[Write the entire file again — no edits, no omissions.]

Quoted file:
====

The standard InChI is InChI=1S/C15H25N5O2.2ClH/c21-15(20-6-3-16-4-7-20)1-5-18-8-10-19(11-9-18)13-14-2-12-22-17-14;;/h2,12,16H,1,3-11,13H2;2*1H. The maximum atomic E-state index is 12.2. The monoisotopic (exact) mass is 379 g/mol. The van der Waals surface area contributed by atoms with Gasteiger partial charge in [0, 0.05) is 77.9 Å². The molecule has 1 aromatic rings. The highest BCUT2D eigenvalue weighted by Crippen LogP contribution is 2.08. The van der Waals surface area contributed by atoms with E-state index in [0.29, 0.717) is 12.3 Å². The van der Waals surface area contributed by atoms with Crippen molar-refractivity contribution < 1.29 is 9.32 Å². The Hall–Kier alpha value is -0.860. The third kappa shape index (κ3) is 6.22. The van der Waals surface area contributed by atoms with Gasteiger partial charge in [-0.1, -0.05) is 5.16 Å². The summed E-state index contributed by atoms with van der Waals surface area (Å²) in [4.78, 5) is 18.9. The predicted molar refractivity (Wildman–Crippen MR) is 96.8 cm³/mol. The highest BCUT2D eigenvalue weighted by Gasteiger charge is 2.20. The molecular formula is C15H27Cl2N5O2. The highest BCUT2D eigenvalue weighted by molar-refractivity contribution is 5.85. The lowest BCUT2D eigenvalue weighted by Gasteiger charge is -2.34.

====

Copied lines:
The standard InChI is InChI=1S/C15H25N5O2.2ClH/c21-15(20-6-3-16-4-7-20)1-5-18-8-10-19(11-9-18)13-14-2-12-22-17-14;;/h2,12,16H,1,3-11,13H2;2*1H. The maximum atomic E-state index is 12.2. The monoisotopic (exact) mass is 379 g/mol. The van der Waals surface area contributed by atoms with Gasteiger partial charge in [0, 0.05) is 77.9 Å². The molecule has 1 aromatic rings. The highest BCUT2D eigenvalue weighted by Crippen LogP contribution is 2.08. The van der Waals surface area contributed by atoms with E-state index in [0.29, 0.717) is 12.3 Å². The van der Waals surface area contributed by atoms with Crippen molar-refractivity contribution < 1.29 is 9.32 Å². The Hall–Kier alpha value is -0.860. The third kappa shape index (κ3) is 6.22. The van der Waals surface area contributed by atoms with Gasteiger partial charge in [-0.1, -0.05) is 5.16 Å². The summed E-state index contributed by atoms with van der Waals surface area (Å²) in [4.78, 5) is 18.9. The predicted molar refractivity (Wildman–Crippen MR) is 96.8 cm³/mol. The highest BCUT2D eigenvalue weighted by Gasteiger charge is 2.20. The molecular formula is C15H27Cl2N5O2. The highest BCUT2D eigenvalue weighted by molar-refractivity contribution is 5.85. The lowest BCUT2D eigenvalue weighted by Gasteiger charge is -2.34.